Funny that “American” Toyota and Honda have their global HQs in Japan and all the shots are called in Japan by Japanese people but consumers here consider them “American” because they assemble some of their products here for our market. Funny that a good percentage of the money they make off of us goes back to Japan to suppor them at home, just as the money Ford and GM make abroad comes back here (only to disappear in the red ink of their sales here at home).

    Last I checked every major global automaker assembles and tailors their products for specific markets worldwide, every last one of them.

    What I don’t understand is why people who claim to prefer their Japanese but “American” as apple pie cars get all hot and bothered by examples like the current Camry, which pretty much suffers from every negative thing people have traditionally said about American cars from it’s cheap plastic interior to spotty workmanship to forgettable styling and uninspiring driving experience.

    Oh well.

    Obviously to make money again the Big Three must restructure to a size that reflects their new marketshare reality and allows them to profit in our market, in other words drastically shrink.

    Also product is king and all three of them make products I wouldn’t think twice about owning as well as products that you couldn’t buy for me and put in my driveway. But then again I feel that way about most manufacturers. They need to learn to make distinctly and proudly American vehicles again, especially in four-door sedans which they do off and on but it’s never reflected in an entire product range.

    As good as the Malibu is it really looks too Japanese to me and it lacks the charisma of Chevrolets of yore, something that should have never been lost. They need to examine their history and bring back the type of cars, the type of style and the names that each is really known for and stop coming up with “original” Asian copy-cat stuff that nobody cares about when new or in three years when they change the name on it again.

    All of them have the engineering and styling talent to be successful, it’s just the management has to have the cojones to drastically reform each company and let the talent loose with a passion for the product.

  • avatar

    TriShield:

    All of them have the engineering and styling talent to be successful, it’s just the management has to have the cojones to drastically reform each company and let the talent loose with a passion for the product.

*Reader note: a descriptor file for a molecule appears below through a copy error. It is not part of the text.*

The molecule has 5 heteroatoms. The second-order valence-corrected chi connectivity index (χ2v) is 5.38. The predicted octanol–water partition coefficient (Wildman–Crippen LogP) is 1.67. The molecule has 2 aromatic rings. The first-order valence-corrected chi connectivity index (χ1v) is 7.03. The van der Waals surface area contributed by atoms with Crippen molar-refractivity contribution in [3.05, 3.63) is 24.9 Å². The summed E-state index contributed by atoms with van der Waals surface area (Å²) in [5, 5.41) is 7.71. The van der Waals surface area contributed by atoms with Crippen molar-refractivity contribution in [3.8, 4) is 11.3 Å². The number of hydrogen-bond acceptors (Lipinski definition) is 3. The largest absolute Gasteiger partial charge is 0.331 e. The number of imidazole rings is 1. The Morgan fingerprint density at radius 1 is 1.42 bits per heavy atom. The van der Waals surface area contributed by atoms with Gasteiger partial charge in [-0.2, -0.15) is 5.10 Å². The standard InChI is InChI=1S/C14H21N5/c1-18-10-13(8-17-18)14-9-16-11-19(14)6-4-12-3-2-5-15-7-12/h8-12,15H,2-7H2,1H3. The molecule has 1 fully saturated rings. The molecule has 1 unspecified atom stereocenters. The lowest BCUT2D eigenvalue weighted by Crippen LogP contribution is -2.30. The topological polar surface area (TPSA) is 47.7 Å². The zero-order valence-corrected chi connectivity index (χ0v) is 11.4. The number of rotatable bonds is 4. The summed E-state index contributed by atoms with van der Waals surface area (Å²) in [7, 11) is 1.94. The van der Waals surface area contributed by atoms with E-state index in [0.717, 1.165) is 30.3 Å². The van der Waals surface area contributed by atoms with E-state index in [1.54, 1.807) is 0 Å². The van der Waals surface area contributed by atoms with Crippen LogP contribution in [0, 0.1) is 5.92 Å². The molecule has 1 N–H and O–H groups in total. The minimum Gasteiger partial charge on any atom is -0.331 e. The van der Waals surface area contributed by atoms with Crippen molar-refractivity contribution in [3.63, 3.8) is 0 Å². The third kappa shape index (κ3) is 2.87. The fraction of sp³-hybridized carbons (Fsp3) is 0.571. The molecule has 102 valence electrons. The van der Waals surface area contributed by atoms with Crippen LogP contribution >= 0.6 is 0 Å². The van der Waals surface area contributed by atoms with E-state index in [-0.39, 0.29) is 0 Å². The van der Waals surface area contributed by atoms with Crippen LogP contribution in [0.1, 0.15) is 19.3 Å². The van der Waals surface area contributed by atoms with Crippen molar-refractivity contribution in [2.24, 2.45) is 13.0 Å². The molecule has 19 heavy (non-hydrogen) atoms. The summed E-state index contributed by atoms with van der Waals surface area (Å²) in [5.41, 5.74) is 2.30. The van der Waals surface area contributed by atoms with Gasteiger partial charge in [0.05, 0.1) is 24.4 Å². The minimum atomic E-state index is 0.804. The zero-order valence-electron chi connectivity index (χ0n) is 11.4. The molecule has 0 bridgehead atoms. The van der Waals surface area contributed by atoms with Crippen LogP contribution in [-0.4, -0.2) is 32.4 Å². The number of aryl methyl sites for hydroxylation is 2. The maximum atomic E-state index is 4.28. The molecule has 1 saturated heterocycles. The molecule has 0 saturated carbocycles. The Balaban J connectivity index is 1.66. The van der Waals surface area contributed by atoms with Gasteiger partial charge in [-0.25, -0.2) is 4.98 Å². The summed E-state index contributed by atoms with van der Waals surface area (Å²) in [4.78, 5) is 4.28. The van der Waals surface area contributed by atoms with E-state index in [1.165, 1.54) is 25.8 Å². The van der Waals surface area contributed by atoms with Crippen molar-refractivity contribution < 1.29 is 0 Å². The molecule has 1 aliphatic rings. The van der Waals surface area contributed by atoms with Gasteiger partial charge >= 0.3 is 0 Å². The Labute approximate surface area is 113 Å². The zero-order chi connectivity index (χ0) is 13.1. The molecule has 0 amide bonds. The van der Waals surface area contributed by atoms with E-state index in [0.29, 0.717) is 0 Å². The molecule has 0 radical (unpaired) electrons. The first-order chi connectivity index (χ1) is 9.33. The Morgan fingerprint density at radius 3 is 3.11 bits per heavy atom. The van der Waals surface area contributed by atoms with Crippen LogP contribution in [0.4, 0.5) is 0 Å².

It’s too late. The 2.8’s management blew it and they can’t shrink fast enough to find their footing.

  • avatar

    That looks to be the case Robert. Even though each will probably go bankrupt and stay in business I still don’t think any of them really understand or “get” their brands.

    Knowing your brand, it’s history, it’s place, and the type of products that really define it is vital in producing excellent vehicles with personality that people want to buy.

    Jay mentioned Harley-Davidson as an example. H-D knows their brand and their customer base. They focus their products and do very well because of that. Automakers that handle their brands the same way as H-D tend to be successful as well.

    Does GM really get Pontiac, how can you produce a new Camaro and NOT have an in-your-face Firebird? Why is Chevrolet selling Korean cars and immensely bland mainstream cars like the wrong-wheel drive Impala? Does anyone really want a cheap Cadillac below the CTS, wasn’t that done before? What is Buick without the Park Avenue, Riviera, Regal and LeSabre? Where’s Saturn’s warm and fuzzy feel-good image and advertising?

  • avatar
    DearS

    Management has a lot of power I guess.

  • avatar
    Philip Lane

    Here’s the deal. I agree with Leno. I believe that, all things being equal, Americans will buy American. The problem for the American Automobile industry is that equality stretches beyond products themselves and covers brand perception as well.

    The 2.8 have been losing the brand perception war for over thirty years, and while they show brief glimpses of progress, there is no reason to believe that the tides are anywhere near turning. Personally, I will choose an American car if it is at least close to a Japanese or European substitute. The problem is that the number of people who continue to agree with me is falling daily.

    As to the question of what constitutes an “American” car, for the average consumer, the answer lies solely within what badge is on the hood. This points back to the brand perception thing. Even your country of origin is subject to perception within the minds of consumers.